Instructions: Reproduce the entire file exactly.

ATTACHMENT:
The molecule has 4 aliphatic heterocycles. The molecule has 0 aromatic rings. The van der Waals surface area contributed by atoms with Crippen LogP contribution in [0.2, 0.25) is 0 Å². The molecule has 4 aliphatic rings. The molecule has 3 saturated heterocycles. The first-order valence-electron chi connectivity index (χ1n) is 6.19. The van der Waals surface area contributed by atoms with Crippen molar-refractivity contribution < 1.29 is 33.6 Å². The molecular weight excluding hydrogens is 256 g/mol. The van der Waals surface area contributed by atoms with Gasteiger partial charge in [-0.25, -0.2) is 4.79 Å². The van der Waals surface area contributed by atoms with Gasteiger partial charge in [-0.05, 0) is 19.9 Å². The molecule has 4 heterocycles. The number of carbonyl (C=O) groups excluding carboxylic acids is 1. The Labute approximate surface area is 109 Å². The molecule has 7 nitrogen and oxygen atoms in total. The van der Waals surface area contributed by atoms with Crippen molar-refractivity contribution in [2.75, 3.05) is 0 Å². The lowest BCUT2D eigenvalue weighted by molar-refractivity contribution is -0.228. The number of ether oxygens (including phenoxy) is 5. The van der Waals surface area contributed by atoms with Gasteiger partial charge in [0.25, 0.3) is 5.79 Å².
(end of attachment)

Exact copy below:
The molecule has 4 aliphatic heterocycles. The molecule has 0 aromatic rings. The van der Waals surface area contributed by atoms with Crippen LogP contribution in [0.2, 0.25) is 0 Å². The molecule has 4 aliphatic rings. The molecule has 3 saturated heterocycles. The first-order valence-electron chi connectivity index (χ1n) is 6.19. The van der Waals surface area contributed by atoms with Crippen molar-refractivity contribution < 1.29 is 33.6 Å². The molecular weight excluding hydrogens is 256 g/mol. The van der Waals surface area contributed by atoms with Gasteiger partial charge in [-0.25, -0.2) is 4.79 Å². The van der Waals surface area contributed by atoms with Gasteiger partial charge in [-0.05, 0) is 19.9 Å². The molecule has 4 heterocycles. The number of carbonyl (C=O) groups excluding carboxylic acids is 1. The Labute approximate surface area is 109 Å². The molecule has 7 nitrogen and oxygen atoms in total. The van der Waals surface area contributed by atoms with Crippen molar-refractivity contribution in [2.75, 3.05) is 0 Å². The lowest BCUT2D eigenvalue weighted by molar-refractivity contribution is -0.228. The number of ether oxygens (including phenoxy) is 5. The van der Waals surface area contributed by atoms with Gasteiger partial charge in [0.25, 0.3) is 5.79 Å².